Running Time: 1 hour, 44 minutes
Stars: Xander Berkeley, Devon Bostick, Christopher Meloni, Bridget Moynahan, Dean Norris
Director: Joel Surnow
Small Time plays well on the big screen. The directing debut of veteran TV writer Joel Surnow (co-creator of Fox's long-running series 24), the film is loosely based on Surnow's own experiences as a teenager growing up in Los Angeles, where his father sold carpeting and drapes door to door.
Al Klein, the father character in Small Time, is brilliantly cast in Christopher Meloni, known for his long-standing roles on the small screen's Law & Order: Special Victims Unit, Oz and the current sitcom Surviving Jack.
As we watch Al's son, Freddy, come of age (he's played by a gangly, goofy Devon Bostick, from Diary of a Wimpy Kid), we simultaneously witness Klein growing throughout Meloni's performance. And that's the beauty of this movie: It shows us why parenting is a two-way street — an enterprise that, in the best of circumstances, can be an opportunity for personal development on all sides.
Klein and his sidekick, Ash Martini (Dean Norris of Breaking Bad and Little Miss Sunshine), are used-car salesmen who, operating from a colorful lot in the San Fernando Valley in the 1970s, could sell ice to Eskimos, as the saying goes. A modest but steady business, Diamond Motors has always met Klein's needs just fine. But back when Freddy was a toddler, it didn't even begin to satisfy Al's ambitious wife, Barbara (finely portrayed by Bridget Moynahan of Blue Bloods). So Barbara left her car-salesman hubby for her wildly successful venture capitalist of a boss, Chick. (As played by Xander Berkeley, also of 24, Chick overflows with suitably highbrow arrogance.)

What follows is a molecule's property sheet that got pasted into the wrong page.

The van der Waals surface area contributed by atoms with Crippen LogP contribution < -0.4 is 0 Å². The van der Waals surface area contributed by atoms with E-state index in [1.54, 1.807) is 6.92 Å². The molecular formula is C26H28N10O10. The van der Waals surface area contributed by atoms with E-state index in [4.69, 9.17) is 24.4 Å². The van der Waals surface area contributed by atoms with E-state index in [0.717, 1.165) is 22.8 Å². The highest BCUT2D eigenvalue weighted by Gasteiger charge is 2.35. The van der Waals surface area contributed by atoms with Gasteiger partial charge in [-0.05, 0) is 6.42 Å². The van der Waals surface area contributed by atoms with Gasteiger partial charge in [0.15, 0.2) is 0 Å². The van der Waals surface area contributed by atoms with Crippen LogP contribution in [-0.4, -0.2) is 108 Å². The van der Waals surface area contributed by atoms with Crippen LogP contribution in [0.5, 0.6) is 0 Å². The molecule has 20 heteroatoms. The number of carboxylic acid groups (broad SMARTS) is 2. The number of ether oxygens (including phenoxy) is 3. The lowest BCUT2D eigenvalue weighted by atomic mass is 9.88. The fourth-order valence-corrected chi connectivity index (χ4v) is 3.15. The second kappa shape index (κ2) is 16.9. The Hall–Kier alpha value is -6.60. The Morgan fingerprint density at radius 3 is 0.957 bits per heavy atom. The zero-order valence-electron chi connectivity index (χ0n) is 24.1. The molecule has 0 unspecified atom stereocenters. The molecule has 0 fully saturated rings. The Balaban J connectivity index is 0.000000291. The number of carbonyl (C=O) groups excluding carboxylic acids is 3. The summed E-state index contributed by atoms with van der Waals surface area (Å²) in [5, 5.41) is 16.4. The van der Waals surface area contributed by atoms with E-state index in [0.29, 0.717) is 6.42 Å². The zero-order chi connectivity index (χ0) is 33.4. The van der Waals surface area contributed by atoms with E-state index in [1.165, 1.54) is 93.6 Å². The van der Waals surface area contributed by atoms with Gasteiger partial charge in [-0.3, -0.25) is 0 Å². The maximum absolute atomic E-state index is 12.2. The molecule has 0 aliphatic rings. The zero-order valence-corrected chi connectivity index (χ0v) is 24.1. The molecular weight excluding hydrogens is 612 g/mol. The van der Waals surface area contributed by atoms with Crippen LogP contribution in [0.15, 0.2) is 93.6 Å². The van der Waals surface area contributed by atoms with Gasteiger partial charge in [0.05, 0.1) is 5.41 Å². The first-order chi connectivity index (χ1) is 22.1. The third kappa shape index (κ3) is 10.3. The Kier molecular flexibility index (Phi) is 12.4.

Imagine the upwardly mobile Barbara's chagrin when Freddy follows his high school graduation with the announcement that he's decided not to enroll at California Polytechnic after all; instead he plans to move in with his dad and become a permanent part of the Diamond Motors sales team.
The ensuing comedy rolls along at a brisk and often unpredictable pace, thankfully steering clear of heavy-handed lessons about greed vs. honesty or the morality of opportunism. And though the father-son bonding we witness is touching — and sure feels good — Small Time is never overly sentimental. In a film whose opening seems to presage mawkishness — in a voiceover, Freddy describes it as the story of the summer that "changed my life" — Surnow manages to keep the drama and the histrionics subdued.
Which is precisely how, in the real world, people sometimes leave the biggest mark on those they care the deepest about.
Meg Grant is West Coast Editor of AARP The Magazine.
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